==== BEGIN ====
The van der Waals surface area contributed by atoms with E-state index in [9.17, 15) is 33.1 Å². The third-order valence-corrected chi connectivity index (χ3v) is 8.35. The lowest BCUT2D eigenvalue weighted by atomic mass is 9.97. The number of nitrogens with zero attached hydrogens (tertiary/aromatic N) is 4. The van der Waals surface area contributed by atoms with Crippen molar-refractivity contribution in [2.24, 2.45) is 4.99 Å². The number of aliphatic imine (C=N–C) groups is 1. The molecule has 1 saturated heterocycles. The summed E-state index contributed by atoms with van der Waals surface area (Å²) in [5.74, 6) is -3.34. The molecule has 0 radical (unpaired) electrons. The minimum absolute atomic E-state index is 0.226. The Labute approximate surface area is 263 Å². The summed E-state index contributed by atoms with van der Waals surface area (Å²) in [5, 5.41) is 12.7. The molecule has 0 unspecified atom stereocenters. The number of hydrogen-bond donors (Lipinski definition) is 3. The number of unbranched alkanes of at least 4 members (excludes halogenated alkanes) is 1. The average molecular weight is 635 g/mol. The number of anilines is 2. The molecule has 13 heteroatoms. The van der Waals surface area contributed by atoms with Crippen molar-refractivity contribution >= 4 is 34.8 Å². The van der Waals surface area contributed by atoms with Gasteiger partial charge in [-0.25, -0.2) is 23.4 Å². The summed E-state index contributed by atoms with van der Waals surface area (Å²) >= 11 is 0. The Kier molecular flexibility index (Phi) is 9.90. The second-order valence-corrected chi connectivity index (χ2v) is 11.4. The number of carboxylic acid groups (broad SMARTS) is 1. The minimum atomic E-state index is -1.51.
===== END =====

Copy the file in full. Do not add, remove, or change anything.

The van der Waals surface area contributed by atoms with E-state index in [9.17, 15) is 33.1 Å². The third-order valence-corrected chi connectivity index (χ3v) is 8.35. The lowest BCUT2D eigenvalue weighted by atomic mass is 9.97. The number of nitrogens with zero attached hydrogens (tertiary/aromatic N) is 4. The van der Waals surface area contributed by atoms with Crippen molar-refractivity contribution in [2.24, 2.45) is 4.99 Å². The number of aliphatic imine (C=N–C) groups is 1. The molecule has 1 saturated heterocycles. The summed E-state index contributed by atoms with van der Waals surface area (Å²) in [5.74, 6) is -3.34. The molecule has 0 radical (unpaired) electrons. The minimum absolute atomic E-state index is 0.226. The Labute approximate surface area is 263 Å². The summed E-state index contributed by atoms with van der Waals surface area (Å²) in [5, 5.41) is 12.7. The molecule has 0 unspecified atom stereocenters. The number of hydrogen-bond donors (Lipinski definition) is 3. The number of unbranched alkanes of at least 4 members (excludes halogenated alkanes) is 1. The average molecular weight is 635 g/mol. The number of anilines is 2. The molecule has 13 heteroatoms. The van der Waals surface area contributed by atoms with Crippen molar-refractivity contribution >= 4 is 34.8 Å². The van der Waals surface area contributed by atoms with Gasteiger partial charge in [-0.25, -0.2) is 23.4 Å². The summed E-state index contributed by atoms with van der Waals surface area (Å²) >= 11 is 0. The Kier molecular flexibility index (Phi) is 9.90. The second-order valence-corrected chi connectivity index (χ2v) is 11.4. The number of carboxylic acid groups (broad SMARTS) is 1. The minimum atomic E-state index is -1.51.